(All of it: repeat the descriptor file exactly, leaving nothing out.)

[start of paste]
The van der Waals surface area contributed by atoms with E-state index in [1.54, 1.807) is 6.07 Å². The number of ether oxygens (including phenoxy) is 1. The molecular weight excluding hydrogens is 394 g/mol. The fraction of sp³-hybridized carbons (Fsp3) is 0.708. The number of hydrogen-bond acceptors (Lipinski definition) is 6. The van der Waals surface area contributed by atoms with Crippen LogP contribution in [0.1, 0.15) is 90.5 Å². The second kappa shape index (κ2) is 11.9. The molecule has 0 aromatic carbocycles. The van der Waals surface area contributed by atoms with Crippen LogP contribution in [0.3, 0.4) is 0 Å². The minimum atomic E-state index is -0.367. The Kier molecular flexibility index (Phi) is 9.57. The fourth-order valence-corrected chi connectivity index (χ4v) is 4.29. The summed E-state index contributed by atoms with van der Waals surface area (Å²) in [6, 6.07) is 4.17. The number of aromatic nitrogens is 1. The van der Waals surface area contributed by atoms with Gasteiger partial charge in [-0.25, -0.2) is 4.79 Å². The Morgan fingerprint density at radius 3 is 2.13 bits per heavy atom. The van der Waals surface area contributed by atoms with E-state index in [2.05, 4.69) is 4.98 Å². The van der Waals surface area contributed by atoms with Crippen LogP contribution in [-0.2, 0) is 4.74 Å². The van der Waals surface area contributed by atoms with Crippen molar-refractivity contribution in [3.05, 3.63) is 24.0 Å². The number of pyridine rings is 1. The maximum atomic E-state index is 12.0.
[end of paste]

The van der Waals surface area contributed by atoms with E-state index in [1.54, 1.807) is 6.07 Å². The number of ether oxygens (including phenoxy) is 1. The molecular weight excluding hydrogens is 394 g/mol. The fraction of sp³-hybridized carbons (Fsp3) is 0.708. The number of hydrogen-bond acceptors (Lipinski definition) is 6. The van der Waals surface area contributed by atoms with Crippen LogP contribution in [0.1, 0.15) is 90.5 Å². The second kappa shape index (κ2) is 11.9. The molecule has 0 aromatic carbocycles. The van der Waals surface area contributed by atoms with Crippen LogP contribution in [0.3, 0.4) is 0 Å². The minimum atomic E-state index is -0.367. The Kier molecular flexibility index (Phi) is 9.57. The fourth-order valence-corrected chi connectivity index (χ4v) is 4.29. The summed E-state index contributed by atoms with van der Waals surface area (Å²) in [6, 6.07) is 4.17. The number of aromatic nitrogens is 1. The van der Waals surface area contributed by atoms with Gasteiger partial charge in [-0.25, -0.2) is 4.79 Å². The Morgan fingerprint density at radius 3 is 2.13 bits per heavy atom. The van der Waals surface area contributed by atoms with E-state index in [2.05, 4.69) is 4.98 Å². The van der Waals surface area contributed by atoms with Crippen LogP contribution in [-0.2, 0) is 4.74 Å². The van der Waals surface area contributed by atoms with Crippen molar-refractivity contribution in [3.05, 3.63) is 24.0 Å². The number of pyridine rings is 1. The maximum atomic E-state index is 12.0.